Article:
Image credit and more info

An inspiring and rare Greek flower

I was completely stunned when I viewed this picture. The anemone hortensis ssp heldreichii is found in Crete, Kasos and Karpathos.

Thursday, February 17, 2011

Green calm, gold charm - Living room with mosaic wall

The living room in the picture with gold mosaic wall and green/red curtains come from the gallery of pictures of Stone and Glass. The mosaic tiles shown in detail here are vitreous mosaic tiles from the same company.

Blue mosaic sparkle

de la renta via
blue mosaic shower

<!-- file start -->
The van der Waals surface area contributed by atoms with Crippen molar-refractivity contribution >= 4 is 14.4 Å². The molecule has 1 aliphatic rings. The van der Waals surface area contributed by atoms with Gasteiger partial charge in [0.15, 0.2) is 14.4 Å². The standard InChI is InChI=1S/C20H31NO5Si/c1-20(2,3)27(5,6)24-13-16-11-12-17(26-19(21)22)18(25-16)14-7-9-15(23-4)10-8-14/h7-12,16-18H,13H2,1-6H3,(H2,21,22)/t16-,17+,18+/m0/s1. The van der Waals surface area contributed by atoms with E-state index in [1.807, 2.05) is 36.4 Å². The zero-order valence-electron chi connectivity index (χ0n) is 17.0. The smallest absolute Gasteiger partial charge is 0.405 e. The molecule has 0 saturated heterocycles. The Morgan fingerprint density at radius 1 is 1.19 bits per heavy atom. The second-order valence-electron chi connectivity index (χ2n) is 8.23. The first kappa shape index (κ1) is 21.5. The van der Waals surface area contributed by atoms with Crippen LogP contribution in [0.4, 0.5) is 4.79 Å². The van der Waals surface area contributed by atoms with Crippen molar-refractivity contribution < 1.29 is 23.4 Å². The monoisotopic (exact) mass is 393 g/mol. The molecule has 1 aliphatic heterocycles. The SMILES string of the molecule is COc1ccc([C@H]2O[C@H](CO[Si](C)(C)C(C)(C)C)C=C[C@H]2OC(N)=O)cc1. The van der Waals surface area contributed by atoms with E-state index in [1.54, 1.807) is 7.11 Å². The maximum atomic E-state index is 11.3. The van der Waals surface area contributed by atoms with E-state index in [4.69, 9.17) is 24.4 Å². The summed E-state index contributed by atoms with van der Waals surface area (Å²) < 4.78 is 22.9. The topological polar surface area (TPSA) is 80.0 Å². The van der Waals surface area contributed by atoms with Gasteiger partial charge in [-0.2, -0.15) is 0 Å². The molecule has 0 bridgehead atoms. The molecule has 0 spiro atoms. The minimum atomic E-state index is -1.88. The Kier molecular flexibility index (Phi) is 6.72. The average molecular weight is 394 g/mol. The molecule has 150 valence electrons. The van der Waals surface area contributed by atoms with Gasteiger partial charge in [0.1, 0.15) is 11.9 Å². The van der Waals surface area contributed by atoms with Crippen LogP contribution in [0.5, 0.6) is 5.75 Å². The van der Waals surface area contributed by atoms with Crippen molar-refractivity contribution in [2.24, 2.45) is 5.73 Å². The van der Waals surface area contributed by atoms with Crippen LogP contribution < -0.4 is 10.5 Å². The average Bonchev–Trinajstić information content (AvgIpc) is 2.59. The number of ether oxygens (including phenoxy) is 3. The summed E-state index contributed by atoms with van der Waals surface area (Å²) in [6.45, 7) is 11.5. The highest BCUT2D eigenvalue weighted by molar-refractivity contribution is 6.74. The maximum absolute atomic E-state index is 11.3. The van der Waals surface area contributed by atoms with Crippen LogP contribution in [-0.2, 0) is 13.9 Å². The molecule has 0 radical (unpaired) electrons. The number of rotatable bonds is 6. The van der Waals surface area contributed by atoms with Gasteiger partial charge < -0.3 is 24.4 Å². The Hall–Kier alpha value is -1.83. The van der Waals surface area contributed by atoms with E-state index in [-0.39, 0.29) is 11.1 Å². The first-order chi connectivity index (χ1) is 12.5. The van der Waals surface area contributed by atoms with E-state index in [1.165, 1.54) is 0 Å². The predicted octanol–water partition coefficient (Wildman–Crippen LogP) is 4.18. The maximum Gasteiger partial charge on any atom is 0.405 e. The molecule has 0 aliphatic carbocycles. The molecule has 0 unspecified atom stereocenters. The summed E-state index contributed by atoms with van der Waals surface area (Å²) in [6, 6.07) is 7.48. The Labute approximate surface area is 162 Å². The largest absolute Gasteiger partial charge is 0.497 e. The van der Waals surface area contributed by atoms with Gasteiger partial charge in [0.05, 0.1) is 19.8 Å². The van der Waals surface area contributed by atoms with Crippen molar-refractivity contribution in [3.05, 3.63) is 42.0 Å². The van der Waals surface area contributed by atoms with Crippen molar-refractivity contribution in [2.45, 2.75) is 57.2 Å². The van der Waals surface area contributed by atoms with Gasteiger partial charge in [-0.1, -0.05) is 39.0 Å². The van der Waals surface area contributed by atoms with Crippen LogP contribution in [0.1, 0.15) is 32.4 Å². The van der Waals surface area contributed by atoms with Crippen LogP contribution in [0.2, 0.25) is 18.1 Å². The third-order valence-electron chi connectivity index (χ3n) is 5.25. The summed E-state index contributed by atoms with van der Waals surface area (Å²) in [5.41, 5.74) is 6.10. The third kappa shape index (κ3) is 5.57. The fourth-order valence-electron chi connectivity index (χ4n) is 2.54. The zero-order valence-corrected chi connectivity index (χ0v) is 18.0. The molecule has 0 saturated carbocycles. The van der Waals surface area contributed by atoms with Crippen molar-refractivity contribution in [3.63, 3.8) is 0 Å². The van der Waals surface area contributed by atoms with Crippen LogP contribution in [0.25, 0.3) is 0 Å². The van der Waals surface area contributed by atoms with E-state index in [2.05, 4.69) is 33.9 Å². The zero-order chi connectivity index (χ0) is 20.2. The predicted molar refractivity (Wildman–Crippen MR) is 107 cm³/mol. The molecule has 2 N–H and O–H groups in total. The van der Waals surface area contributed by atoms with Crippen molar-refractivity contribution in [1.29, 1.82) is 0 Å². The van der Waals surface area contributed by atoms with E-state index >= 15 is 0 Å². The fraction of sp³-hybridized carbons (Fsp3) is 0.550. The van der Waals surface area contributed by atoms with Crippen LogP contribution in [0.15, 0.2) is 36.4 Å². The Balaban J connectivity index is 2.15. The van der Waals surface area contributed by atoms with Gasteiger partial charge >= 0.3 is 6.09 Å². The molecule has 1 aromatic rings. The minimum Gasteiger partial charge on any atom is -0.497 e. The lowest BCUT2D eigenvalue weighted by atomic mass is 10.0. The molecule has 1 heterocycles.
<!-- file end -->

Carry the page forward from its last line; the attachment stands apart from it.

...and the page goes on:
another blue mosaic bathroom

I thought it was interesting to make the association between the stunning sparkling Oscar de la Renta dress and the sparkle of mosaic blue tiles in the bathroom. Hubris? ...

Here's another interesting find with blue hue and glittery tiles on what appears to be a coffee table from Bisazza, a company that produces mosaic tiles.

bisazza furniture via
What glitters is not always gold. It could be silver..!!!!

Wednesday, February 16, 2011

Santa Prassede mosaics, Rome

Sharing with you the beauty and "vagueness" of the mosaics in Santa Prassede church / St.Zenon Chapel in Rome, one of the very few examples of Byzantine mosaics in Rome. The name prassede derives from Greek meaning the one that acts, from the Greek word πράξις (praxis), action...think of the English word practice...I think it comes from the Greek praxis..? (I have a predilection for etymology...)

If you are ever in Rome go visit this church and the St.Zenon chapel to see the mosaics.